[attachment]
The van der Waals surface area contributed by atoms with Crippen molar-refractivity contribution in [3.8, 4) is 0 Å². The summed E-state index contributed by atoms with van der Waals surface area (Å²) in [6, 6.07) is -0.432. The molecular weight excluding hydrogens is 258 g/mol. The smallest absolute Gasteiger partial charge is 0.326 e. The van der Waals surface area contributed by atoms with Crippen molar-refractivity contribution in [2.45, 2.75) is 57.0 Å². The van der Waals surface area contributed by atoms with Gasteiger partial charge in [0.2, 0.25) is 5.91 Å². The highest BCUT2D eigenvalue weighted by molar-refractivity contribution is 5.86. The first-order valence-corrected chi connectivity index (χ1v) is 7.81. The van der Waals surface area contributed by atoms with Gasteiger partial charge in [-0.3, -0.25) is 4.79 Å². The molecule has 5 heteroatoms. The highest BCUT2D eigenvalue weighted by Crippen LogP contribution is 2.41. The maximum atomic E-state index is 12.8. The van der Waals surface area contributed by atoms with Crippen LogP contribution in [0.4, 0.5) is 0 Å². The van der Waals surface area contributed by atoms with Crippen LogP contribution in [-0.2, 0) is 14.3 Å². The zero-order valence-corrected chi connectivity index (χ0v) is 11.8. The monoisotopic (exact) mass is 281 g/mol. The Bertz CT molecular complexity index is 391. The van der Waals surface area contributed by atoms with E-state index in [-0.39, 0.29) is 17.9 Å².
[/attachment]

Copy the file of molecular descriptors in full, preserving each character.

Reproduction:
The van der Waals surface area contributed by atoms with Crippen molar-refractivity contribution in [3.8, 4) is 0 Å². The summed E-state index contributed by atoms with van der Waals surface area (Å²) in [6, 6.07) is -0.432. The molecular weight excluding hydrogens is 258 g/mol. The smallest absolute Gasteiger partial charge is 0.326 e. The van der Waals surface area contributed by atoms with Crippen molar-refractivity contribution in [2.45, 2.75) is 57.0 Å². The van der Waals surface area contributed by atoms with Gasteiger partial charge in [0.2, 0.25) is 5.91 Å². The highest BCUT2D eigenvalue weighted by molar-refractivity contribution is 5.86. The first-order valence-corrected chi connectivity index (χ1v) is 7.81. The van der Waals surface area contributed by atoms with Gasteiger partial charge in [-0.3, -0.25) is 4.79 Å². The molecule has 5 heteroatoms. The highest BCUT2D eigenvalue weighted by Crippen LogP contribution is 2.41. The maximum atomic E-state index is 12.8. The van der Waals surface area contributed by atoms with Crippen LogP contribution in [0.4, 0.5) is 0 Å². The van der Waals surface area contributed by atoms with Crippen LogP contribution in [-0.2, 0) is 14.3 Å². The zero-order valence-corrected chi connectivity index (χ0v) is 11.8. The monoisotopic (exact) mass is 281 g/mol. The Bertz CT molecular complexity index is 391. The van der Waals surface area contributed by atoms with E-state index in [-0.39, 0.29) is 17.9 Å².